Prime Minister Narendra Modi’s Urja Ganga gas pipeline project seems on course to achieve the target of meeting the energy requirements of 40 districts and 2,600 villages across five eastern states by December 2020. After steady progress in Section 1 of the project — between Phulpur and Dobhi with spurlines to Varanasi, Gorakhpur, Patna and Barauni — construction work on sections 2 and 3 is expected to commence by December this year. Launched in October 2016 to supply gas to Uttar Pradesh (UP), Bihar, Jharkhand, Odisha and West Bengal, the 2,539-km-long pipeline project, also known as the Jagdishpur-Haldia/Bokaro-Dhamra Pipeline (JHBDPL), is estimated to cost Rs 12,940 crore. Urja Ganga would create enabling infrastructure for city gas distribution (CGD) in seven cities — Varanasi, Bhubaneswar, Cuttack, Kolkata, Patna, Ranchi and Jamshedpur. It would also revive three large fertiliser units at Gorakhpur (UP), Barauni (Bihar) and Sindri (Jharkhand) and help industrialise at least 20 cities. Meeting the gas requirements of the Talcher fertilizer unit in Odisha is another of its objectives.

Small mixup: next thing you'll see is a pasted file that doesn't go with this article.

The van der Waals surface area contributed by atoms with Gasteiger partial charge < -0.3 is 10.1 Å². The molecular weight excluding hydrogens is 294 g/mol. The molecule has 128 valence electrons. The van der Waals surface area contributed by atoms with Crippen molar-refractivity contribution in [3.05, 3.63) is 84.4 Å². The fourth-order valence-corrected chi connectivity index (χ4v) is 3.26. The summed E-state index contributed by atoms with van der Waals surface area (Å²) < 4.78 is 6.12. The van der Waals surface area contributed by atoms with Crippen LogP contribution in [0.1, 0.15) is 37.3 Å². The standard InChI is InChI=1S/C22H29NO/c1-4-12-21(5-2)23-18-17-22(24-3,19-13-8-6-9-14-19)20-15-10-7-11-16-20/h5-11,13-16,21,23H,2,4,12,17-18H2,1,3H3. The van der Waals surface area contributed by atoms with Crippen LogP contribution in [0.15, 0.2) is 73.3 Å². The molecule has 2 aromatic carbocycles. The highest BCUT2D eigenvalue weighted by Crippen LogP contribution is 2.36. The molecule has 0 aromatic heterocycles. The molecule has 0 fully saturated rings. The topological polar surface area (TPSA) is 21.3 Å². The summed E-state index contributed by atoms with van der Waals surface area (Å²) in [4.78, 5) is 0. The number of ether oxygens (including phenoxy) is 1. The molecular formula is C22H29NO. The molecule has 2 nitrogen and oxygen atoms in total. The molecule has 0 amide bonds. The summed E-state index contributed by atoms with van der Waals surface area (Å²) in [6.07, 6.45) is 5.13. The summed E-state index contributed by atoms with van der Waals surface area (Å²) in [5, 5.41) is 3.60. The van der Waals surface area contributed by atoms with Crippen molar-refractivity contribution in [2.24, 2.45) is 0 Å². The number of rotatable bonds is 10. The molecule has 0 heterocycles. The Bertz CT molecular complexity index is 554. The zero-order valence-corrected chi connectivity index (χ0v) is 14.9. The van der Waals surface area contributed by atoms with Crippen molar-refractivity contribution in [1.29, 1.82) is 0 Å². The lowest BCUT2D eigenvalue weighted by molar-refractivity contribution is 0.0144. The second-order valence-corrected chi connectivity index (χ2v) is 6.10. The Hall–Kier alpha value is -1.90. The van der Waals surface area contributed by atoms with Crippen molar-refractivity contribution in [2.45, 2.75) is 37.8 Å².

“The project has a lot of forward and backward linkages. The proposed CGD network would help the government curb the subsidy it provides through LPG. Most of the CGD would operate on imported liquefied natural gas, benefitting companies like Petronet LNG,” says Vivek Jain, associate director, India Ratings and Research Pvt. Ltd, a rating agency.
For section 1, Gas Authority of India Limited (GAIL), the executing agency, has acquired the right to use (RoU) for a stretch of 389 km. In addition, welding of 309 km of the pipeline has been done and 246 km has been lowered. CGD work in the seven targetted cities has also been initiated, with the construction of steel pipelines having started in Varanasi, Bhubaneswar, and Cuttack. The Greater Calcutta Gas Supply Corporation is collaborating on the project in the capital of West Bengal.
While section 2 of the project would include the Dobhi-Durgapur and Dhamra-Angul stretches, section 3 would include the Bokaro-Angul-Durgapur-Haldia stretch. “The project is proceeding as per schedule and no time and cost overrun is envisaged as of date. In section 1, pipeline laying work is in progress and physical progress of 53.2% has been achieved. In sections 2 and 3, detailed route survey has been completed, and the acquisition of RoU, permanent land and tendering process is in progress,” says a GAIL spokesperson.
The process for procurement of materials has also been expedited, he adds. According to Jain, the pipeline is critical for GAIL to maintain its leadership in the sector. Forty per cent of the total project cost or Rs 5,176 crore would be provided as budgetary support, making it the first time the government — which wants the gas-deprived eastern parts of India to contribute to a reduction in carbon emissions — is paying for such a project. The NDA government plans to increase the proportion of gas in the country’s energy mix to 15% from the present 6.5%.